28th February 2023

Potential RA(T) infringement

Initial Report

On the morning of the flight I was briefing myself ahead of taking 3 passengers around the local area.  As part of that briefing I had noted a RA(T) that was to be in place during the weekend (SFC – 1500). However, knowing my flight would be away from the NOTAM area and, following local booking-out processes in the knowledge of the airfield operations team, I considered the flight could safely proceed in line with the RA(T).

I departed the airfield before the RA(T) came into effect, leaving in full visibility and comms with the coordinators on A/G radio for my 1 hour flight.  After flying locally outside the RA(T), I headed back to the airfield from the north. On approach to the airfield I was aware of other traffic in the RA(T) with some showing on SkyDemon via SkyEcho, I also noted that they were doing non-standard approaches and circuits into the airfield. I therefore adjusted my join for RWY01, intending to remain outside of the RA(T) for as long as possible. I was also aware of the cautionary non-standard radio calls being made by event participants as they came into proximity of the airfield.

I maintained my clearance of the RA(T) and decided not to descend into the deadside, maintaining no lower than 1800ft QFE and, during the circuit join, climbed back to 2000ft QFE when I observed other traffic joining the circuit close to the top of the RA(T) based on SkyDemon information. Maintaining normal circuit radio calls for situational awareness, I delayed my turn onto the downwind to fly a wider circuit [beyond the western boundary of the RA(T)] as I was concerned for the circuits being flown by the other aircraft. Keeping the downwind leg high (2000ft QFE) as I turned cross-to-downwind, I descended to approx 1600ft QFE for my downwind-to-base turn whilst remaining outside [to the west of] the RA(T).  I became aware of an aircraft on SkyDemon that had appeared to depart RWY19 to commence a race circuit so I delayed my base turn to maintain separation and turned base leg as number 2 to a different aircraft, keeping a good lookout. This longer final allowed me to retain height above the RA(T), only descending into the RA(T) as I flew the base leg as number 2.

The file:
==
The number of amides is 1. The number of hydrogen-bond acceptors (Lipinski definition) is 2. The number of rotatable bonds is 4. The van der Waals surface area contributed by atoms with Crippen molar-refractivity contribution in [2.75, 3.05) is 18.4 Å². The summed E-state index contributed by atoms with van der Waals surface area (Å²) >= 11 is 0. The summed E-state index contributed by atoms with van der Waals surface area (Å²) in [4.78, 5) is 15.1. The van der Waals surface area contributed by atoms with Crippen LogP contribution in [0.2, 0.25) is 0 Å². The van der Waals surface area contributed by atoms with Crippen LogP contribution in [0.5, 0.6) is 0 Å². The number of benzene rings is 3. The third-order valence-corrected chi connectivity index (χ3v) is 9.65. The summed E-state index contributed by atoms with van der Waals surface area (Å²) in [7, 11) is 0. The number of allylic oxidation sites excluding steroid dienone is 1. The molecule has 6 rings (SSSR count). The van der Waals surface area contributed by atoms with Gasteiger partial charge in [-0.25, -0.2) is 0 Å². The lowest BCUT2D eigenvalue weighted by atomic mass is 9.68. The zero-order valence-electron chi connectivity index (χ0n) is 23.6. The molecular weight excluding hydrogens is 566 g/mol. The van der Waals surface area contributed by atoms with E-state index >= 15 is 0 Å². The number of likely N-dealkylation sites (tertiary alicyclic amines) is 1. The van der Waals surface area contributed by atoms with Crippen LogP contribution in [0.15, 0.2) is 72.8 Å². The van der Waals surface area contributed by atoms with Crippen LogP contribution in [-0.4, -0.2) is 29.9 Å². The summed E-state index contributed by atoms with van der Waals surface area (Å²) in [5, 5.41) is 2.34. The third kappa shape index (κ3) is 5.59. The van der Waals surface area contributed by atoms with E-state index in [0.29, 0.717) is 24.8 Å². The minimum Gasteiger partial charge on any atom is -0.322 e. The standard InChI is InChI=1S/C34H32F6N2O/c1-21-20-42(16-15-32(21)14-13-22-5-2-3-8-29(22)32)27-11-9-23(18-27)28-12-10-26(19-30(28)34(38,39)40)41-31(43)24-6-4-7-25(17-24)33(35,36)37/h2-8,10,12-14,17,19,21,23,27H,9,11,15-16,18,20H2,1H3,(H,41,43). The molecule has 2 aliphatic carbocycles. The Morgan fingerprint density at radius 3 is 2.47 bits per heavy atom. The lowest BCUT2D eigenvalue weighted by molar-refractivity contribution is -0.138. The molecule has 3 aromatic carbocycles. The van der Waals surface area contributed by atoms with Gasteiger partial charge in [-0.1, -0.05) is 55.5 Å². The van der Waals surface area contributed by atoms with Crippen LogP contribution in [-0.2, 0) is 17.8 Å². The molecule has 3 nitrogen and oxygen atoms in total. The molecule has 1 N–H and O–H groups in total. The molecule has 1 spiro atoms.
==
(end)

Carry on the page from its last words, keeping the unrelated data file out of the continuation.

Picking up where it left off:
After taxiing-in to park and escorting the passengers from airside I arranged refuelling and sometime later was approached by another pilot and an organiser. The organiser and I chatted for some time in a civil way as he had been advised that I had infringed the RA(T), discussing and agreed that there was a valuable lesson to be learned in how briefing of pilots operating ‘with a permission’ of the local airfield could be managed.  Due to my stress levels following this event and the accusation of the RA(T) infringement, I returned the aircraft to my hangar as I considered that I was not in a position to fly.

There was no local briefing material available, this was left to self-interpretation which is where I believe my confusion crept in. I also think there needs to be a more strongly worded caveat to the “Flights conducted under permission of the [Airfield] Ground radio”. As I’ve reflected over time on this one, I’ve also come around to the wording being problematic here as technically A/G radio cannot issue permissions or instructions to aircraft in the air, meaning it also potentially put the A/G operator in a difficult position should an aircraft request permission to land or take off.